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June 28, 2011

Samir Chopra

Stepping away from the keyboard: Talking about cricket

Samir Chopra

I am a net cricket fan; that is, almost all the cricket I consume and discuss is internet-centered. I watch cricket on the 'net, I talk about it on the 'net. Thus, most of my 'talking' about cricket is reading and writing about it (I am excluding the half-duplex communication with television commentators). This has also meant, willy-nilly, that I have developed a style of thinking about it that is peculiar and distinct, reliant upon only partly self-conscious attempts to persuade or be persuaded by the written word.

This mode of thinking about cricket is so much a part of my makeup as a fan that I do not pay explicit attention to it. But I am reminded of its existence and its disjuncture from other ways of relating to cricket whenever I am forced to talk about cricket: when I, that is, meet another fan in the flesh and cricket, magically, enters the conversation. Perhaps I travel (earlier this month, I spent three weeks in India); perhaps other fans come traveling (this week, a good Australian friend is in town for a conference); however it works out, fans meet, pleasantries are exchanged and talk turns to the game.

At that point, I notice that my very own cricketing opinions sound strange to me; their aural form is not what I'm used to; I'm used to writing down thoughts about cricket, organising them a little, perhaps, hopefully, making them more coherent. But in their spoken form, they acquire a texture, perhaps a depth or superficiality that I might not have known they possessed. And sometimes it forces me to revise them, quickly, sometimes right there and then, and sometimes in the future, when, you guessed it, I get back to discussing cricket by writing about it.

But it is not just I that sound different; other fans sound different too. The rhetorical force of the spoken word sometimes surprises me: by far the most effective polemic I have heard made against the DRS came from my brother, who during a conversation over drinks during my trip to India, expressed himself pungently, sharply and succinctly with the spoken word and added a marvelously evocative, contemptuous, and dismissive shake of the head. I felt myself persuaded; I felt compelled to adopt a point of view I had only dimly perceived as worthy of my support.

Talking about cricket makes me eloquent too. On the same trip to India, I noticed my conversations about the game moving quickly between registers of response, sometimes between languages as I switched from English to Hindi and back, sometimes between levity and seriousness. This bilingual relationship to cricket is only possible in conversation and by being exposed and made explicit it changes my understanding of the game and its claims on me.

My status as cricketing exile means that reading and writing about cricket will continue to be my predominant mode of interaction with the game; other fans will infuriate and edify me by 'talking' to me via text. But, hopefully, travel and conversation will continue to inform me of another world where this game, which takes up so much of my time and attention, acquires shapes and contours distinct from those I am accustomed to.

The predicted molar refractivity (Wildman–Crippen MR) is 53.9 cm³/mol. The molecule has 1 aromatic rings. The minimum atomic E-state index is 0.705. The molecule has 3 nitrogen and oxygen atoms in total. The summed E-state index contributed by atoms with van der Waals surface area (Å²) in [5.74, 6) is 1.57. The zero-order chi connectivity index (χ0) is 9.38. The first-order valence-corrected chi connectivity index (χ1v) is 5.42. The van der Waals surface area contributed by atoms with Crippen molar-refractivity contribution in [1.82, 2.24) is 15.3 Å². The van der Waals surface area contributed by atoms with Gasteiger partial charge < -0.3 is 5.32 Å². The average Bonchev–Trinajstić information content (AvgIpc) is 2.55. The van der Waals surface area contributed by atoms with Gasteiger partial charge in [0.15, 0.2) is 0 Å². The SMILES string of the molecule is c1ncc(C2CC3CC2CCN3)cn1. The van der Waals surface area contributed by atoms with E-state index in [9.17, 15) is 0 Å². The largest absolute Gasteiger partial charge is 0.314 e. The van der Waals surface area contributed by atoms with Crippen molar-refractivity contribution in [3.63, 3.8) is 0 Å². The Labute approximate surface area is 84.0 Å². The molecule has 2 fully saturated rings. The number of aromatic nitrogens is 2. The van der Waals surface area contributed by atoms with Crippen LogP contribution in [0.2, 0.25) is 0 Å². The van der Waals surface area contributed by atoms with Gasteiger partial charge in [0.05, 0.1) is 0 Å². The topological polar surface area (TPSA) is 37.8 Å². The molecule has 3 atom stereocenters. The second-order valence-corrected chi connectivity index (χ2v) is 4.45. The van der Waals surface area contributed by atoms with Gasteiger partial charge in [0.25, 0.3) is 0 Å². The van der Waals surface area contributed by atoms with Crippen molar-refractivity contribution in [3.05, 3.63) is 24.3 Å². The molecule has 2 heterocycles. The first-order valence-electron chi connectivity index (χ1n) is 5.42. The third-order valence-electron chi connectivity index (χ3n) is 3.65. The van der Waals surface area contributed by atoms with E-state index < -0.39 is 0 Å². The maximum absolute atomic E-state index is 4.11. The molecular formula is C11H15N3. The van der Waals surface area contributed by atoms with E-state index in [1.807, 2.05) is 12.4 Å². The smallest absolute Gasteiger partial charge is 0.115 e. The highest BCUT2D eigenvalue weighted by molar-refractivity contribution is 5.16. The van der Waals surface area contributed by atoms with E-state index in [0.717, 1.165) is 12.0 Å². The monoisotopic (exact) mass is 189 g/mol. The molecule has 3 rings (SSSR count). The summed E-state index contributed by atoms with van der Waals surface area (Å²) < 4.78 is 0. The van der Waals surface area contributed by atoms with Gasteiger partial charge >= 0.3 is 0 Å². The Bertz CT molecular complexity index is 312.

Samir Chopra lives in Brooklyn and teaches Philosophy at the City University of New York. He tweets here

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Posted by Spatlyleflame on (July 14, 2011, 12:19 GMT)

You certainly deserve a round of applause for your post and more specifically, your blog in general. Very high quality material

Posted by Loarfgego on (July 5, 2011, 0:12 GMT)

What words..

Posted by waterbuffalo on (June 30, 2011, 2:25 GMT)

Hee hee, Samir, dude, it took you 3 paragraphs for you to get to the point, and then, I am still not sure what your point was, I agree with your brother, hawkeye is not reliable, a first day pitch is not the same as a fifth day pitch, no way can hawkeye reliably predict a pitch on the fifth day, when you factor in rain, hardness/softness of the ball. Does hawkeye recognize a scrambled seam from a ball that hits the seam? Snicko and hotspot are fine, terrific, I am with the indians on this one, even though my allegiance is slightly further north, my friends and I never talk about cricket, we all know who supports who, and we leave it at that, ususally we look at technique, but there are very few I know that know anything about technique, either batting or bowling. It is the same as football, we never talk about football anymore (soccer)we all know who supports who and that's it.

Posted by Mehul on (June 29, 2011, 5:50 GMT)

I know exactly what you mean by "But in their spoken form, they acquire a texture, perhaps a depth or superficiality.." - I find myself internally wincing sometimes when I or someone else uses a common cricket cliche..or even a normal cricketing term. Somehow, it just doesn't feel right. Oh by the way, I'm a net cricket fan too...

Posted by Arjun Shivanand on (June 29, 2011, 4:13 GMT)

I can relate exactly to what you're saying even though I'm experiencing it to a much lesser degree. It's quite a diverse and interesting experience to discuss the game across all modes of communication. Thanks for putting this up. Nice post.

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ABOUT THE AUTHOR

Samir Chopra
Samir Chopra lives in Brooklyn and teaches Philosophy at the City University of New York. He runs the blogs at samirchopra.com and Eye on Cricket. His book on the changing face of modern cricket, Brave New Pitch: The Evolution of Modern Cricket has been published by HarperCollins. Before The Cordon, he blogged on The Pitch and Different Strokes on ESPNcricinfo. @EyeonthePitch

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